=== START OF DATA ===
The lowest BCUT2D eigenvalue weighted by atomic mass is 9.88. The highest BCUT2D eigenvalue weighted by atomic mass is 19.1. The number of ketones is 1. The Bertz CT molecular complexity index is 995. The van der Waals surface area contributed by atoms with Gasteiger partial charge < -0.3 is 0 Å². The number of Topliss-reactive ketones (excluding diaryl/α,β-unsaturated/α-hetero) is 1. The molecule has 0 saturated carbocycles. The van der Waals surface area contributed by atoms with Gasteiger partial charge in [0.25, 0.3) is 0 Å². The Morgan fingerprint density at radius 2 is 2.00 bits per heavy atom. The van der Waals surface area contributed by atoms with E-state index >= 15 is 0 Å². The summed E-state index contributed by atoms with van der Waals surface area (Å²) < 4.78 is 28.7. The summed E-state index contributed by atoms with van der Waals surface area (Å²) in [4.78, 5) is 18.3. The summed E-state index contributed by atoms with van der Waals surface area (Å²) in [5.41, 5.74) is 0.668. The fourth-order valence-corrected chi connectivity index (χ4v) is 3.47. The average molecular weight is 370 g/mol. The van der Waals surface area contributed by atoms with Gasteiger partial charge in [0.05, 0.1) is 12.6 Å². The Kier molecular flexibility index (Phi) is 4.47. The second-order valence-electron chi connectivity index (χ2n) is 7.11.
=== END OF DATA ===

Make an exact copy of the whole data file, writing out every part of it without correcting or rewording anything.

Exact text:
The lowest BCUT2D eigenvalue weighted by atomic mass is 9.88. The highest BCUT2D eigenvalue weighted by atomic mass is 19.1. The number of ketones is 1. The Bertz CT molecular complexity index is 995. The van der Waals surface area contributed by atoms with Gasteiger partial charge < -0.3 is 0 Å². The number of Topliss-reactive ketones (excluding diaryl/α,β-unsaturated/α-hetero) is 1. The molecule has 0 saturated carbocycles. The van der Waals surface area contributed by atoms with Gasteiger partial charge in [0.25, 0.3) is 0 Å². The Morgan fingerprint density at radius 2 is 2.00 bits per heavy atom. The van der Waals surface area contributed by atoms with E-state index >= 15 is 0 Å². The summed E-state index contributed by atoms with van der Waals surface area (Å²) < 4.78 is 28.7. The summed E-state index contributed by atoms with van der Waals surface area (Å²) in [4.78, 5) is 18.3. The summed E-state index contributed by atoms with van der Waals surface area (Å²) in [5.41, 5.74) is 0.668. The fourth-order valence-corrected chi connectivity index (χ4v) is 3.47. The average molecular weight is 370 g/mol. The van der Waals surface area contributed by atoms with Gasteiger partial charge in [0.05, 0.1) is 12.6 Å². The Kier molecular flexibility index (Phi) is 4.47. The second-order valence-electron chi connectivity index (χ2n) is 7.11.